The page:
If any animal ever seemed to be engineered to prompt social media posts about her with the caption “Me” underneath, it surely is “Mira” or “Miracle” (sources vary, and in either case, that’s not her Christian name, but one that was given to her after the ordeal this post concerns). For you see, Mira is feral cat who supposedly roamed the streets of Wilkes-Barre, Pennsylvania, for a week with a jar of mayonnaise on her head.
“I saw this cat coming to eat and it had a mayo jar and I was like, ‘Oh, my God!’ and it ran away. The next day, I was literally able to get the mayo jar and try to get its head popped out and it ran away again,” is what concerned cat lover Linda Ruggere told 16 WNEP.
I do not mean to disparage Ruggere’s compassion or mock her attempt to help a feline condiment fiend, but how do you let a cat with a jar on its head get away once the jar is in your hand? Seems like as a human without a jar on your head, you have a huge advantage over the cat whose entire world has been supplanted with glass this close to her face. Shoulda busted out the lid gripper, I guess.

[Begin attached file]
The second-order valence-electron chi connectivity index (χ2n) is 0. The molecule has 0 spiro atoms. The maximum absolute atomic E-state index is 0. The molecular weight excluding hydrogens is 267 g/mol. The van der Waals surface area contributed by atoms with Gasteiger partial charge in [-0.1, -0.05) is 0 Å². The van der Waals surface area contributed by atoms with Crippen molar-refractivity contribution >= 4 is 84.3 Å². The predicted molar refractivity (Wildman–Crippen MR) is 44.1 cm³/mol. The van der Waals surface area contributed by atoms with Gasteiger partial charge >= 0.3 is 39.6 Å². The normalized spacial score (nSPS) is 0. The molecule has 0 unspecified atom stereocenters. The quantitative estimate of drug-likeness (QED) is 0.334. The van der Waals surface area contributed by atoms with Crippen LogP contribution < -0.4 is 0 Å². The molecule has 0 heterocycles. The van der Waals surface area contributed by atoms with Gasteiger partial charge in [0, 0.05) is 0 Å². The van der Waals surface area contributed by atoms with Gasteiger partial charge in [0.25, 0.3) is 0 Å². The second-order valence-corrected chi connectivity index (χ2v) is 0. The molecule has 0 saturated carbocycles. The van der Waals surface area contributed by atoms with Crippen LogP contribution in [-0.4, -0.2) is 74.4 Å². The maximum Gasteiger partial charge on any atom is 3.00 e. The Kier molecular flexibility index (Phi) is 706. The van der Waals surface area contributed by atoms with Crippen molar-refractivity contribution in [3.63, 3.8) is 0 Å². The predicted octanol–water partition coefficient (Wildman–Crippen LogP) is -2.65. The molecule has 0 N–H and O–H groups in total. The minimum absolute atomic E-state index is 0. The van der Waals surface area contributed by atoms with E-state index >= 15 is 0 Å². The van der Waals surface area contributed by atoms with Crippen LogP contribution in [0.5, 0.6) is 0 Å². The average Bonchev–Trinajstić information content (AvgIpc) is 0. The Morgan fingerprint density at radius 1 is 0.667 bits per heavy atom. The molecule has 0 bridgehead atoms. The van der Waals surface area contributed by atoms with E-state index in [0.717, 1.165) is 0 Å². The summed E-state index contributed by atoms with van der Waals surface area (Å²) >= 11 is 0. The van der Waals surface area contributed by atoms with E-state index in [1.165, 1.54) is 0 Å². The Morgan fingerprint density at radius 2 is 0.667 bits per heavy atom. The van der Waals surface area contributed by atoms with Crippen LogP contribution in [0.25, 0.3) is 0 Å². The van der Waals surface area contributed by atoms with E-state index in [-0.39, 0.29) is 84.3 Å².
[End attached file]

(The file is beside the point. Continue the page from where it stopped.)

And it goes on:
I have more questions and I hope you do, too: How the hell does a cat survive with her head in a jar for a week? How does she breathe? How does she eat? How does she drink? Another news story about this animal answers one of these questions with an account that is as unsatisfying as most things in life. The Standard-Speaker reports that Mira “survived with the jar on her head by drinking rainwater that accumulated inside.”
But how did that work? Unless Mira took to standing on her head (at that time, a mayonnaise jar) and consciously collecting rain like some castaway acrobat on a dessert island, how on earth was she accumulating rainwater? I want a sketch of the physics here. I’ve been fooled by cats in jars on the internet before, I don’t want to go through that again.
After Mira’s supposed week under glass, a rescue group named Whisker’s World trapped her and brought her to veterinarian Dr. Inayat Kathio. Dr. Kathio removed the jar, treated Mira’s chin wounds, hydrated her, and spayed her. The procedure would normally cost $2,500 but Dr. Kathio did it for free since Whisker’s World couldn’t afford that.
Mira was released back into the neighborhood where she came from. She returns to her world knowing she can stick her head wherever she damn well pleases and rely on humans to pick up the pieces. In a way, she is now uber-cat.